On June 8, 2020, New York City will enter “Phase 1” of the State of New York’s Reopening Plan, which could result in upwards of 400,000 individuals returning to work in the City. Similar reopening plans in New Jersey and Massachusetts have begun to hit the first of several criteria in their respective Reopening Plans.
On May 13, 2020, the New York State Department of Health issued a model plan and guidance for reopening and operating construction sites in New York State during the Covid-19 Emergency. There is also an overall guide from the State entitled: NY Forward Reopening Guide that contains more general information. The following are links to the Master Guide, the Short Guide, Model Plan and Reopening Guide all prepared by the State of New York.
On April 9, 2020, the Treasury Department and the Federal Reserve announced the Main Street Lending Program (“Program”) to expand upon emergency loans otherwise provided by the CARES Act and to provide additional funding opportunities for small to mid-size businesses.
The disruptive impact of the CV-19 pandemic has impacted all areas of society including education.
The new guidance memorandum from the U.S. Department of Labor’s Occupational Health & Safety Administration (OSHA) regarding employers’ obligations to record confirmed cases of COVID-19 goes into effect today and rescinds OSHA’s prior guidance on this topic.
States across the nation are beginning to plan for reopening businesses, houses of worship, and other venues. In many states, however, schools have committed to concluding the school year without returning to face-to-face instruction and the use of school facilities.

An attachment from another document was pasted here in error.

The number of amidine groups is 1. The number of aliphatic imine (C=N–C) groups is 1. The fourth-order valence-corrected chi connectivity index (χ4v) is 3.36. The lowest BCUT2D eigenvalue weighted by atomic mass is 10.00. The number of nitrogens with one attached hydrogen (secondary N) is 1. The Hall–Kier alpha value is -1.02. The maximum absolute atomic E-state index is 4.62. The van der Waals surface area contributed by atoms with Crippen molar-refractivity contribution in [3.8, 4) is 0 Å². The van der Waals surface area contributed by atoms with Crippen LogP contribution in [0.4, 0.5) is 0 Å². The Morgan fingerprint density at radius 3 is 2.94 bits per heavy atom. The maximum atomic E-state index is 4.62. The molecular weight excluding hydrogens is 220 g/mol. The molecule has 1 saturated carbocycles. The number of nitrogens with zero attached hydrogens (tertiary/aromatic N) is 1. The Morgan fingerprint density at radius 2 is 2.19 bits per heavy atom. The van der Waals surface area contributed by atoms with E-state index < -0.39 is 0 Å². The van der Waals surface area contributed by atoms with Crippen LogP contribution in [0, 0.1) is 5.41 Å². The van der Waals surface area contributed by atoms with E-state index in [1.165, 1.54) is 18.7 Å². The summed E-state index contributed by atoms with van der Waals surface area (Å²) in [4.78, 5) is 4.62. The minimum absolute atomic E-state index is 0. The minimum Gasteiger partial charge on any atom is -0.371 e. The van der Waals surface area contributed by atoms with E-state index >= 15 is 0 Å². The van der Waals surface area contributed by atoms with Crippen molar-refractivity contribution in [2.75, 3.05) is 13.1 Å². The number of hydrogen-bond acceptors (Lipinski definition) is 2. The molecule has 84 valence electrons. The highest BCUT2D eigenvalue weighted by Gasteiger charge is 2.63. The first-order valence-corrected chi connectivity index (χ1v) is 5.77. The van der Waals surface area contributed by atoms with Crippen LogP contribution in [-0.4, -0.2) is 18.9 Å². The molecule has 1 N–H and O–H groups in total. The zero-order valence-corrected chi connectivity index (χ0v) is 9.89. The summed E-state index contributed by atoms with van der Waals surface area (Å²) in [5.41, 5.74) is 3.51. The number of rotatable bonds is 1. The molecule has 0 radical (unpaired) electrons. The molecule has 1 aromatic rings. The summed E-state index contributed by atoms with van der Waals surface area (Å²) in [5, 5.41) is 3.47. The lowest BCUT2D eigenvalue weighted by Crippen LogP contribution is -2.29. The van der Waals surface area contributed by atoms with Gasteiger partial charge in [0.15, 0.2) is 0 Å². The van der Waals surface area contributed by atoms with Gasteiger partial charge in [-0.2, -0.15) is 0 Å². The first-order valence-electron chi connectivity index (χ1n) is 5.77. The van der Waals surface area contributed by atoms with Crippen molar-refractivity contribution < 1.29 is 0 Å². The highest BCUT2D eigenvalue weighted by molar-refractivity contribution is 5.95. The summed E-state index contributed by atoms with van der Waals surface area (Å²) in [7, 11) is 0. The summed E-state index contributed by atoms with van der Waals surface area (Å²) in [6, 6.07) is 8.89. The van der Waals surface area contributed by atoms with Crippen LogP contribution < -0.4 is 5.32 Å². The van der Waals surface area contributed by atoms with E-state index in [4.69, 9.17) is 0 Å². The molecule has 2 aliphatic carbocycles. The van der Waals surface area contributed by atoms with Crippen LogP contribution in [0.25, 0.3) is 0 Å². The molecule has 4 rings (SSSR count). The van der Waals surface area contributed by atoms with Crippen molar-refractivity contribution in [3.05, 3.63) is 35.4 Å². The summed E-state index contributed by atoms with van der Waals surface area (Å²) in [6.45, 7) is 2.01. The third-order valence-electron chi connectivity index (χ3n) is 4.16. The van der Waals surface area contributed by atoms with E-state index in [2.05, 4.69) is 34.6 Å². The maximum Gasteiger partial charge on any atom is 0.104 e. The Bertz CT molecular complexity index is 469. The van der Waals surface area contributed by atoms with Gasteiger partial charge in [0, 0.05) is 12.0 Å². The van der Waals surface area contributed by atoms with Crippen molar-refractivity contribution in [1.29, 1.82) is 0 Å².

The coronavirus disease (COVID-19) has altered business operations worldwide and brought the pharmaceutical and healthcare industries to the forefront of international focus.
Massachusetts, New Jersey and New York are moving to allow stalled construction projects to restart. For employers on job sites, be they owners, construction managers, general contractors, trade contractors or suppliers, the risks posed by coronavirus on reopened construction sites are concerning.
CDC developed draft guidance to assist employers in reopening while making reasonable and effective efforts to contain the corona virus that spreads COVID-19. See infra While the draft guidelines are targeted to services that attract groups of people in close contact, there are some general principles that will help many commercial offices and businesses to reopen safely.
As workers return to jobsites, construction companies, like all employers have a responsibility to provide a safe work environment. If workers (including the trades, construction managers, project managers, bank inspectors, superintendents or design professionals) are exposed to the virus or contract COVID-19, employers may face liability under the OSHA General Duty Clause.